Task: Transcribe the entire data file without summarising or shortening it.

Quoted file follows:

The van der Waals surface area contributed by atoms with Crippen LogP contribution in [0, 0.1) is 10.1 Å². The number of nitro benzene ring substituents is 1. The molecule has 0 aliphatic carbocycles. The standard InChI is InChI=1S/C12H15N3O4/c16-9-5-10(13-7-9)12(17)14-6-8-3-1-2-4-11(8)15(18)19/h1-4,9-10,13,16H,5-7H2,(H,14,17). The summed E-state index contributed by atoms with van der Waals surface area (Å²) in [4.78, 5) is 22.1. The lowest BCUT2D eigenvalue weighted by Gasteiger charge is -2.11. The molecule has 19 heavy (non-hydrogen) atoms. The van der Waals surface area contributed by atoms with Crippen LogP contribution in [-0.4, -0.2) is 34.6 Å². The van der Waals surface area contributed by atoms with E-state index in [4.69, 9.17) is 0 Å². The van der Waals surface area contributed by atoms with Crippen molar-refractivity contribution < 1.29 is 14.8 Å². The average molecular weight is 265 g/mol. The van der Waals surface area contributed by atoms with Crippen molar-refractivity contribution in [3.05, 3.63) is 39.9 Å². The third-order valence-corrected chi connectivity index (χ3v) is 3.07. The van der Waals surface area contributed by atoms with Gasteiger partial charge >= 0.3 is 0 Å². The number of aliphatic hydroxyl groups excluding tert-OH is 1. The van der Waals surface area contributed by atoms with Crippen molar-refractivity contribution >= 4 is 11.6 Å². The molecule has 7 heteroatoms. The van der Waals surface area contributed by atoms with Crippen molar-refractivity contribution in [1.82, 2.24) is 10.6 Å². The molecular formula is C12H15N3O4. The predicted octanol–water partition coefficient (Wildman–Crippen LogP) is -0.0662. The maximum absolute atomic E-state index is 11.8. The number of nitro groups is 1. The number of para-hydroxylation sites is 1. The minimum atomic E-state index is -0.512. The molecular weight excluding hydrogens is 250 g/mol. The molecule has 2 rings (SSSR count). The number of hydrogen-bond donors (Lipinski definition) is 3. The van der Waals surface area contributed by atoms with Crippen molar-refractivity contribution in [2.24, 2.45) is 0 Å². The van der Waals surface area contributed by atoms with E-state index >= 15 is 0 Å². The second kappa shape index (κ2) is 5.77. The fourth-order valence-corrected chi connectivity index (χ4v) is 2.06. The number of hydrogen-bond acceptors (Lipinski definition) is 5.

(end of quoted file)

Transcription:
The van der Waals surface area contributed by atoms with Crippen LogP contribution in [0, 0.1) is 10.1 Å². The number of nitro benzene ring substituents is 1. The molecule has 0 aliphatic carbocycles. The standard InChI is InChI=1S/C12H15N3O4/c16-9-5-10(13-7-9)12(17)14-6-8-3-1-2-4-11(8)15(18)19/h1-4,9-10,13,16H,5-7H2,(H,14,17). The summed E-state index contributed by atoms with van der Waals surface area (Å²) in [4.78, 5) is 22.1. The lowest BCUT2D eigenvalue weighted by Gasteiger charge is -2.11. The molecule has 19 heavy (non-hydrogen) atoms. The van der Waals surface area contributed by atoms with Crippen LogP contribution in [-0.4, -0.2) is 34.6 Å². The van der Waals surface area contributed by atoms with E-state index in [4.69, 9.17) is 0 Å². The van der Waals surface area contributed by atoms with Crippen molar-refractivity contribution < 1.29 is 14.8 Å². The average molecular weight is 265 g/mol. The van der Waals surface area contributed by atoms with Crippen molar-refractivity contribution in [3.05, 3.63) is 39.9 Å². The third-order valence-corrected chi connectivity index (χ3v) is 3.07. The van der Waals surface area contributed by atoms with Gasteiger partial charge >= 0.3 is 0 Å². The number of aliphatic hydroxyl groups excluding tert-OH is 1. The van der Waals surface area contributed by atoms with Crippen molar-refractivity contribution >= 4 is 11.6 Å². The molecule has 7 heteroatoms. The van der Waals surface area contributed by atoms with Crippen molar-refractivity contribution in [1.82, 2.24) is 10.6 Å². The molecular formula is C12H15N3O4. The predicted octanol–water partition coefficient (Wildman–Crippen LogP) is -0.0662. The maximum absolute atomic E-state index is 11.8. The number of nitro groups is 1. The number of para-hydroxylation sites is 1. The minimum atomic E-state index is -0.512. The molecular weight excluding hydrogens is 250 g/mol. The molecule has 2 rings (SSSR count). The number of hydrogen-bond donors (Lipinski definition) is 3. The van der Waals surface area contributed by atoms with Crippen molar-refractivity contribution in [2.24, 2.45) is 0 Å². The van der Waals surface area contributed by atoms with E-state index >= 15 is 0 Å². The second kappa shape index (κ2) is 5.77. The fourth-order valence-corrected chi connectivity index (χ4v) is 2.06. The number of hydrogen-bond acceptors (Lipinski definition) is 5.